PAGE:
In Texas, from time to time, a bumper sticker appears that says, “Lord, grant me one more oil boom and I promise not to screw it up.”
Welcome to our oil boom.
Last week I dined with a group of experienced restaurateurs who I noticed walking around our private dining room in a daze.
It was as if they had woken up from a nightmare and wondered how things had turned out to be not just OK but pretty well for their businesses.
Not to say that the past year of human pain, death, frustration, and stress has been something anyone would want to be part of.
But, looking forward, I’m optimistic we’re seeing the beginning of a great time to be in the restaurant business.
You Have Reached the Turning Point
The pandemic hasn’t ended, but it feels like we’re at the end of the restaurant crisis portion, at least for now.
Many restaurants now have more guests than they can serve with their still-limited staff.
They have sales in excess of levels experienced 24 months ago.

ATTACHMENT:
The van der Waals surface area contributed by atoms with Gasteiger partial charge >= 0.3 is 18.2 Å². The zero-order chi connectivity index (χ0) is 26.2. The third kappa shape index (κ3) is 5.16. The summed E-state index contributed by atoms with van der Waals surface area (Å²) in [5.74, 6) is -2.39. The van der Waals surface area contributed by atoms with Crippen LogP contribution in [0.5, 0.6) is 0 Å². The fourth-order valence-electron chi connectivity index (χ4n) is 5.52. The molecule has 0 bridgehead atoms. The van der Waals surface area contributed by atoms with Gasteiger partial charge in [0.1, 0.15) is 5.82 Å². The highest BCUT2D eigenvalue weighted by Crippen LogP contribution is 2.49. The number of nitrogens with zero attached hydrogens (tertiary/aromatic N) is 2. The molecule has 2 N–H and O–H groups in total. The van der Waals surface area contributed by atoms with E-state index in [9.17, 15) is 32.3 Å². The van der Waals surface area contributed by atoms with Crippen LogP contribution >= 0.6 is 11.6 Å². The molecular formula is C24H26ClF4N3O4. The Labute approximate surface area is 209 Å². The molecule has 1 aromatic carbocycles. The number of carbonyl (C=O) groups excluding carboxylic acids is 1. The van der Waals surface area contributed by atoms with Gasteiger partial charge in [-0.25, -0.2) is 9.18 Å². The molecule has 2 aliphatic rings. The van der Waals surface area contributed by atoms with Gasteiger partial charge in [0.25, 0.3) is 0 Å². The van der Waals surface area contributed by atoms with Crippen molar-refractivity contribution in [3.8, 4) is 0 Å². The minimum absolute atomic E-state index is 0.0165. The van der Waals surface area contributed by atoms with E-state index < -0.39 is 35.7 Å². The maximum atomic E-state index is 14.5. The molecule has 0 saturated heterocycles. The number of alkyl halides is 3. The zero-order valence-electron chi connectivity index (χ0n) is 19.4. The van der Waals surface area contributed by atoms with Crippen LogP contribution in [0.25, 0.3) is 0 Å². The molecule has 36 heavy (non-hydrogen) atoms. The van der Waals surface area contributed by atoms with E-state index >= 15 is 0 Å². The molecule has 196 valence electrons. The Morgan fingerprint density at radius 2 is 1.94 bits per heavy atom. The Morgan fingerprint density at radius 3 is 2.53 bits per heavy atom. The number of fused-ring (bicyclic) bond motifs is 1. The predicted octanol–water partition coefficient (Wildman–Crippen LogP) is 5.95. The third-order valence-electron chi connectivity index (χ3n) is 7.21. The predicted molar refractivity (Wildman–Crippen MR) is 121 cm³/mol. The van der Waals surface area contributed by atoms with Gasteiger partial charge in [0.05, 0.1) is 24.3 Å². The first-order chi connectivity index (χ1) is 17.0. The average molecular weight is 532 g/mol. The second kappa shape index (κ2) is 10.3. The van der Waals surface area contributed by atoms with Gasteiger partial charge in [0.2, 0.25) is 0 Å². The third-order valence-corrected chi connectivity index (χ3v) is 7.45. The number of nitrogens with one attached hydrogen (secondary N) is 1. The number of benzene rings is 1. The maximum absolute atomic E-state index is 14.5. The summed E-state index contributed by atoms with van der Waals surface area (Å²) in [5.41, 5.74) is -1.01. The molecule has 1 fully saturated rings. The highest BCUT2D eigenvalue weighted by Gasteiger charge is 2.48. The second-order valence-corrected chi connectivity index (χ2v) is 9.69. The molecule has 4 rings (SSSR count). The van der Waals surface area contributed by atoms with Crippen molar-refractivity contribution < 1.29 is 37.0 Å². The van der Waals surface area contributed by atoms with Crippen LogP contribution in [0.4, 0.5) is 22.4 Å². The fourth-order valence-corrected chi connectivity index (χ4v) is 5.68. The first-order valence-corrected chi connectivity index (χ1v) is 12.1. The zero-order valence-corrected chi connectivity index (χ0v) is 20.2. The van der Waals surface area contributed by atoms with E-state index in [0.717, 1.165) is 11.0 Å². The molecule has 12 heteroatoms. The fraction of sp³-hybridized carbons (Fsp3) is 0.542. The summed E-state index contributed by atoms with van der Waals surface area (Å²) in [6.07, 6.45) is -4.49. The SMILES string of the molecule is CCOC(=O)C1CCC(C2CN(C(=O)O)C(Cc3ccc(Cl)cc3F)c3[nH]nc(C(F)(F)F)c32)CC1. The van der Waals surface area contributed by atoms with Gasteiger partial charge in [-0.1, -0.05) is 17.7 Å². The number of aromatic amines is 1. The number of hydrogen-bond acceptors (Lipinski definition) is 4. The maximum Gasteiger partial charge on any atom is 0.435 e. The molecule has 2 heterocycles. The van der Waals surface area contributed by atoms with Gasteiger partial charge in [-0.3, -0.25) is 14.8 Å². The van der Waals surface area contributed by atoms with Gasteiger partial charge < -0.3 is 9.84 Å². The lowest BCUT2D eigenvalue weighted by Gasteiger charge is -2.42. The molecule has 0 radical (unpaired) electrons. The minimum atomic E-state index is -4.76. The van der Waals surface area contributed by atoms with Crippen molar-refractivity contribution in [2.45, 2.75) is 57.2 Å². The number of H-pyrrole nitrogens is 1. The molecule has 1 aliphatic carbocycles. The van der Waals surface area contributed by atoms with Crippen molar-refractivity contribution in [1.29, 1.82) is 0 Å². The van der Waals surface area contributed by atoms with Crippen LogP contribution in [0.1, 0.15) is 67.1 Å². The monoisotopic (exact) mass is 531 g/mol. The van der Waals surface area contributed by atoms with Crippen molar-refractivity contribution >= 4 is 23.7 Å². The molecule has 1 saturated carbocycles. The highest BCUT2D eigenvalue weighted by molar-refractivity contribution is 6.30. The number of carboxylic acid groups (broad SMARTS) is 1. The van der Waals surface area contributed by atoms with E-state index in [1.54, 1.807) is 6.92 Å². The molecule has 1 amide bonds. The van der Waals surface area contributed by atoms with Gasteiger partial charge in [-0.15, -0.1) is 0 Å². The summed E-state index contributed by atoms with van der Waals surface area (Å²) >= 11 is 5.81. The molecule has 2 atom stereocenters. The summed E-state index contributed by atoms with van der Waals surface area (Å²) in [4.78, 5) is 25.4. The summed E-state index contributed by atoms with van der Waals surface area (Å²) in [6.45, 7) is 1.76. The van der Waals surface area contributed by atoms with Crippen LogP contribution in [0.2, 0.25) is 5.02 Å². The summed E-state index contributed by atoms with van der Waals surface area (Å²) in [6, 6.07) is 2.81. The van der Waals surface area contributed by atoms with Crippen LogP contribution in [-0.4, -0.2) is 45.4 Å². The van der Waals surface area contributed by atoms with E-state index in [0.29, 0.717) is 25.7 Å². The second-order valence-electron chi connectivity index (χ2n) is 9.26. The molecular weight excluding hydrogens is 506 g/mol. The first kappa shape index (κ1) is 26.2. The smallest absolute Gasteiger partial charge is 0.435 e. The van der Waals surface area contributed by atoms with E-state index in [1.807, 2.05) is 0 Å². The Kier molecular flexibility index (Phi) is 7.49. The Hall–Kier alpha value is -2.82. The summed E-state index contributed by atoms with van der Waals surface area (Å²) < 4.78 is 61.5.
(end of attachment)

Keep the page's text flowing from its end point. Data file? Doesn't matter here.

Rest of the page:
And big, fat Restaurant Revitalization Fund checks ought to be on the way in the future.
As guests come back and the economy strengthens, capture the opportunity of a lifetime with what you have learned over the past year.
Change your approach and how your brands interact with guests, employees, your community, and competition in order to dominate your segment in the future.
- Have a to-go and delivery business that will continue forever.
- Have formed permanent crisis bonds with guests and employees.
- Have less competition.
- See an economy that looks like it will continue to expand.
It’s Not Too Late to Prepare Yourself
If you don’t feel prepared for the coming upswing, stop right now and:
- Type a note on your phone about what you have learned over the past year.
- Share the note with your senior management team.
- Ask them to add to that learning.
- Determine what you must implement to be one of the big winners going forward.
Allow yourself to be excited over the realization that a great dessert can be served even after the worst meal.
A year ago I predicted that what would come after the crisis would be very good for our industry.
You’ve gotten off a rough ride.
My wish for you? More than your fair share of success.
Over to you… What will you do to make sure you take advantage of a once-in-a-lifetime opportunity?